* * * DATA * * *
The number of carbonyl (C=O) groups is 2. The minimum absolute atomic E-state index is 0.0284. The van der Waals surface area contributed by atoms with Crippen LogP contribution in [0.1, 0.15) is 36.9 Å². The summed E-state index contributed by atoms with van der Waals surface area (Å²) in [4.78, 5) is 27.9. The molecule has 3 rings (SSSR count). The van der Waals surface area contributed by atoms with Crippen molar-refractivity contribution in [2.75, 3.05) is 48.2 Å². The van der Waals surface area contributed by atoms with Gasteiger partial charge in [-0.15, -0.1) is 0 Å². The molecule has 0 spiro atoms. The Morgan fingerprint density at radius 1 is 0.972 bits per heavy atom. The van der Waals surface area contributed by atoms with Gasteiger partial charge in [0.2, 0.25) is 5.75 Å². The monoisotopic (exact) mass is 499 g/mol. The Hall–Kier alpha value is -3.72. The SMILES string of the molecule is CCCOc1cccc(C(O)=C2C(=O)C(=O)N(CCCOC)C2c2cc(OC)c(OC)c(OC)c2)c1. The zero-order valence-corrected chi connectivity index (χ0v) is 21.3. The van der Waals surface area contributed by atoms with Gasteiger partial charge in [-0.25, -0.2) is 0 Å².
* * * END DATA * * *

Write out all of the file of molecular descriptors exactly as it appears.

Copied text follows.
The number of carbonyl (C=O) groups is 2. The minimum absolute atomic E-state index is 0.0284. The van der Waals surface area contributed by atoms with Crippen LogP contribution in [0.1, 0.15) is 36.9 Å². The summed E-state index contributed by atoms with van der Waals surface area (Å²) in [4.78, 5) is 27.9. The molecule has 3 rings (SSSR count). The van der Waals surface area contributed by atoms with Crippen molar-refractivity contribution in [2.75, 3.05) is 48.2 Å². The van der Waals surface area contributed by atoms with Gasteiger partial charge in [-0.15, -0.1) is 0 Å². The molecule has 0 spiro atoms. The Morgan fingerprint density at radius 1 is 0.972 bits per heavy atom. The van der Waals surface area contributed by atoms with Gasteiger partial charge in [0.2, 0.25) is 5.75 Å². The monoisotopic (exact) mass is 499 g/mol. The Hall–Kier alpha value is -3.72. The SMILES string of the molecule is CCCOc1cccc(C(O)=C2C(=O)C(=O)N(CCCOC)C2c2cc(OC)c(OC)c(OC)c2)c1. The zero-order valence-corrected chi connectivity index (χ0v) is 21.3. The van der Waals surface area contributed by atoms with Gasteiger partial charge in [-0.25, -0.2) is 0 Å².